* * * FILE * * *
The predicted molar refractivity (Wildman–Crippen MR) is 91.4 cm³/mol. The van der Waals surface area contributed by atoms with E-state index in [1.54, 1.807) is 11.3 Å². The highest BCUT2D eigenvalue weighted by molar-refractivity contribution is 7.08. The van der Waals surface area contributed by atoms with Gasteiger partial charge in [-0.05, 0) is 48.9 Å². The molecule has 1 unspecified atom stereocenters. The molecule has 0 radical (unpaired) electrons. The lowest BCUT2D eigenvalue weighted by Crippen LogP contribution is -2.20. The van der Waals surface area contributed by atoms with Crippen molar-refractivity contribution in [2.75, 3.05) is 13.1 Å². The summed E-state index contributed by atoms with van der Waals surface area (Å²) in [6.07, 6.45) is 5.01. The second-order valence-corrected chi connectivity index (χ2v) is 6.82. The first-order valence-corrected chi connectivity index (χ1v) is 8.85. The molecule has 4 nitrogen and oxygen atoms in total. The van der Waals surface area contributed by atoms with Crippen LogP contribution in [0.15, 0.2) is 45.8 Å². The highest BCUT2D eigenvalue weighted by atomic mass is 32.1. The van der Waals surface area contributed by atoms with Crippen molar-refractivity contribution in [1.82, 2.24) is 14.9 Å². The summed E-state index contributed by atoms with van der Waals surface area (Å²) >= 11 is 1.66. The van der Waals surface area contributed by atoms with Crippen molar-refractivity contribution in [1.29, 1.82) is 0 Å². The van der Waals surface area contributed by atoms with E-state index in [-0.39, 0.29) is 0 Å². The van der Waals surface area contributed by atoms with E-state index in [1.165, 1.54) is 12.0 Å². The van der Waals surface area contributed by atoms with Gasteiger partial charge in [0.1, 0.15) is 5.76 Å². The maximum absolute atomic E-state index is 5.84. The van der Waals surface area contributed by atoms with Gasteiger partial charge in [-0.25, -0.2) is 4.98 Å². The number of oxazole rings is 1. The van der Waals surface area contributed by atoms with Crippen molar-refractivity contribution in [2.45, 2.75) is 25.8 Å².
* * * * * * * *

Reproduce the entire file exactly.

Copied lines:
The predicted molar refractivity (Wildman–Crippen MR) is 91.4 cm³/mol. The van der Waals surface area contributed by atoms with E-state index in [1.54, 1.807) is 11.3 Å². The highest BCUT2D eigenvalue weighted by molar-refractivity contribution is 7.08. The van der Waals surface area contributed by atoms with Gasteiger partial charge in [-0.05, 0) is 48.9 Å². The molecule has 1 unspecified atom stereocenters. The molecule has 0 radical (unpaired) electrons. The lowest BCUT2D eigenvalue weighted by Crippen LogP contribution is -2.20. The van der Waals surface area contributed by atoms with Crippen molar-refractivity contribution in [2.75, 3.05) is 13.1 Å². The summed E-state index contributed by atoms with van der Waals surface area (Å²) in [6.07, 6.45) is 5.01. The second-order valence-corrected chi connectivity index (χ2v) is 6.82. The first-order valence-corrected chi connectivity index (χ1v) is 8.85. The molecule has 4 nitrogen and oxygen atoms in total. The van der Waals surface area contributed by atoms with Crippen LogP contribution in [0.15, 0.2) is 45.8 Å². The highest BCUT2D eigenvalue weighted by atomic mass is 32.1. The van der Waals surface area contributed by atoms with Crippen molar-refractivity contribution in [1.82, 2.24) is 14.9 Å². The summed E-state index contributed by atoms with van der Waals surface area (Å²) >= 11 is 1.66. The van der Waals surface area contributed by atoms with Crippen molar-refractivity contribution in [1.29, 1.82) is 0 Å². The van der Waals surface area contributed by atoms with E-state index in [-0.39, 0.29) is 0 Å². The van der Waals surface area contributed by atoms with E-state index in [1.165, 1.54) is 12.0 Å². The van der Waals surface area contributed by atoms with Gasteiger partial charge in [0.1, 0.15) is 5.76 Å². The maximum absolute atomic E-state index is 5.84. The van der Waals surface area contributed by atoms with Gasteiger partial charge in [-0.25, -0.2) is 4.98 Å². The number of oxazole rings is 1. The van der Waals surface area contributed by atoms with Crippen molar-refractivity contribution in [2.45, 2.75) is 25.8 Å².